2018 Winner: Outstanding Achievement in Information and Communications Technology sponsored by TELUS
Blockchain technology removes contract disputes
GuildOne’s distributed ledger innovation Royalty Ledger helps oil and gas companies and landowners encode their negotiated smart contract into one system, carrying out all subsequent digital transactions based on the agreed-upon terms. Through the system, each royalty transaction becomes a record in a permanent ledger, making the metadata traceable, indisputable and tamperproof. This blockchain solution has no built-in cryptocurrency and does not require crowd-sourced third-party approval.
What problem or opportunity did you see a need to solve and how did you solve this real-world problem?
James Graham, President and CEO of GuildOne Inc.: Different interpretations of contracts lead to different implementations of contracts, which lead to dispute. The way that you address that is to make all the counterparties to a contract share an interpretation of the contract, share the ingest of the data, and share the calculation as if we shared the same spreadsheet across the contract divide, and behind our firewalls. Blockchain and distributed ledger technology (DLT) allows us to address the problem that we can’t transact until we agree.
Currently in the market we will take payment from you and then we’ll come back later and dispute what you paid us. We all know that the contracts are challenged, whereas in the new model with blockchain and DLT, we can’t transact until we agree on all those inputs, the calculations and the outputs.
What has been the impact?
The biggest draw down is in general and administrative costs and rework. When companies get into disputes, they get fired up to negotiate. Then the other side fires up and some of those even go through to lawyers, so we have additional costs of legal dispute. Nobody’s really winning in that we’re all spending resources chasing this elusive truth. Modeling from our first transactions say that 60 to 80 percent of the key resources on the royalty process were drawn down.
Has being in Alberta helped you find success?
There’s a reason why Alberta regulations are the cream-of-the-crop and it’s that regulatory environment that gives us enough information or knowledge about these assets to support the current state, but the new state is what we see from the regulators wanting to work with industry in lockstep. Blockchain is a very interesting technology when you consider that when an operator reports a volume to a royalty holder, they can be reporting that same volume to the crown.
There are also massive things in the history of computing that have occurred here in Alberta, like the Java programming language invented by a Calgarian. We work with machine learning and data extract from contracts at the University of Alberta and the Alberta Machine Intelligence Institute. These individuals are not only some of the best in the world, but have created some of those technology vectors.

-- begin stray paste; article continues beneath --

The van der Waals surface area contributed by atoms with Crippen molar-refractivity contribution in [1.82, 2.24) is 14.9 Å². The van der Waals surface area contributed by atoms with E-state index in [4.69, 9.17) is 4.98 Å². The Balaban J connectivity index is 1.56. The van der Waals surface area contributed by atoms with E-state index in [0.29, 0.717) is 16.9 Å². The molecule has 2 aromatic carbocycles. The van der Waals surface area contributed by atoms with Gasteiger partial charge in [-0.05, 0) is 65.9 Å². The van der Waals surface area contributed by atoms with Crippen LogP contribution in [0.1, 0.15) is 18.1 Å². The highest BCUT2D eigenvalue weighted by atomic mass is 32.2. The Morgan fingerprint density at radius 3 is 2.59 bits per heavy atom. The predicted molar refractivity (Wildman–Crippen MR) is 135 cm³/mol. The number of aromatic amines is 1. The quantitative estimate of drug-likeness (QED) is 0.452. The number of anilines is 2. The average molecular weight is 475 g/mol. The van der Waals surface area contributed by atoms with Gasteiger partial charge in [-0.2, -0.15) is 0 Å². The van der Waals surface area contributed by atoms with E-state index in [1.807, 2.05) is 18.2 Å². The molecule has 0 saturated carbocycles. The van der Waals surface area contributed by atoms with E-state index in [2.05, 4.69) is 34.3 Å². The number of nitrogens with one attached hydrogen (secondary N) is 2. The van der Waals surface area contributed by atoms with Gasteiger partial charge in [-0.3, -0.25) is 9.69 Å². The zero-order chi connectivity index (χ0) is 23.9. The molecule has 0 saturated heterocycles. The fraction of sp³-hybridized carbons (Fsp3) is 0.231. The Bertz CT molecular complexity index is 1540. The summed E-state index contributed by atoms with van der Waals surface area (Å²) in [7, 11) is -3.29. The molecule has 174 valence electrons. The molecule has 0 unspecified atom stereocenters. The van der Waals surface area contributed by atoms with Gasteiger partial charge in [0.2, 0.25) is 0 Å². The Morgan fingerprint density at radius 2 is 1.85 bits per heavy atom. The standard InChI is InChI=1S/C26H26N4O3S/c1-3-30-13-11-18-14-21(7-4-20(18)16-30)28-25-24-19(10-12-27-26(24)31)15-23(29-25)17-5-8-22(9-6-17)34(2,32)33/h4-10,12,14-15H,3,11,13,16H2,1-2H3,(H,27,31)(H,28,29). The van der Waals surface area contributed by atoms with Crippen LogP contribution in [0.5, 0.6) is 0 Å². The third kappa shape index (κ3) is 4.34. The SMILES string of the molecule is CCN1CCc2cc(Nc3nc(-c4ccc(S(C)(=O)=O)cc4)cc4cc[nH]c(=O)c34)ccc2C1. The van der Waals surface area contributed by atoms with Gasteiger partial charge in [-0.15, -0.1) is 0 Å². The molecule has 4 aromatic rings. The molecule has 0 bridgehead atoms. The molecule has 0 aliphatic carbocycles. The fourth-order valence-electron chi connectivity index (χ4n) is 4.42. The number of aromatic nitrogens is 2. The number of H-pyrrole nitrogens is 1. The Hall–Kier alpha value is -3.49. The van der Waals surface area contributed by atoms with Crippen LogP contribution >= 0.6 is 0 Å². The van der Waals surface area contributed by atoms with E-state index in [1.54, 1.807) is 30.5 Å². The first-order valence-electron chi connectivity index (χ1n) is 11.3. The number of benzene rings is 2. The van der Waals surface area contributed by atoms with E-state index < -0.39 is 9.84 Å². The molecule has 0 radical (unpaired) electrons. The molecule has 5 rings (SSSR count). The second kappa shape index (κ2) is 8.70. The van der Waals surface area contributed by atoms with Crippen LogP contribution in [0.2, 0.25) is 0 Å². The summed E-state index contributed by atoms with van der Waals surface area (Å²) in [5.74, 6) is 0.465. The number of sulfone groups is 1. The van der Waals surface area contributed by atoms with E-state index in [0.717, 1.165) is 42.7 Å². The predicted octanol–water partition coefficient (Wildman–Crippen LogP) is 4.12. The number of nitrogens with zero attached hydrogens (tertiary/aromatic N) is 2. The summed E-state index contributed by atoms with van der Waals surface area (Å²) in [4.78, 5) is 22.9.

There is an innovative spirit here. The thing that goes along with that spirit and supports both of those poles is that we are very let’s–get–it–done type people out here on the prairies, and that’s been shaped by growing and pioneering here. The other thing that comes from those two poles is the sense of egalitarianism; the sense of fairness inherent in the Canadian spirit. Blockchain is a really interesting way to vector that because in a fully transparent environment, you can drive a higher level of trust and eliminate disputes for any stakeholders.
Who have been your major supporters?
This technology is coming along in a time where the oil patch is looking for answers; the patch is looking for some disruption because status quo is a challenge state. I really must thank the progressive companies, PrairieSky and Freehold Royalties Ltd., for even embracing this concept. It made sense from the royalty aggregate perspective to go at this, but we now have a list of operators approaching us and saying they like this new model. I also really have to thank the companies, the crown regulators and the agencies for using this technology to benefit the little guys.
We’re already working on a pilot project in Saskatchewan that includes 1800 farmers, farmer freeholders and the Indigenous who have never had access to the types of tools that blockchain and DLT provides. What we found is not only are the government people that we’re interfacing with very interested in how we can solve those problems and create a fair and equitable trading platform, but also the companies are very interested in getting this right because the cycle of dispute has cost everybody. Now, we’re looking at scenarios under which we can we can create fair and equitable trade.
What are the plans for the future?
The demand on our current solution is driving a lot of activity. You can think about this as sort of data clean up in multiple places at the same time. Everybody’s always worried about data integrity, but if you do it in a silo, you still have potential friction with the other silo or your counterparty. This is metadata clean up that applies in multiple business scenarios.
How does it feel to be an ASTech Finalist?
It’s really interesting and exciting. There definitely seems to be a bigger desire to celebrate innovation and ASTech represents that in some of its purest forms, which is how do we actually nominate, elevate and ultimately celebrate these companies and that’s very exciting from an ecosystem perspective.
As an individual, it’s been a bit humbling in the sense that being blockchain pioneers and doing some world-first-work has really elevated our status. It’s created a new role for me in that I’m now more of an evangelist than I’ve ever been.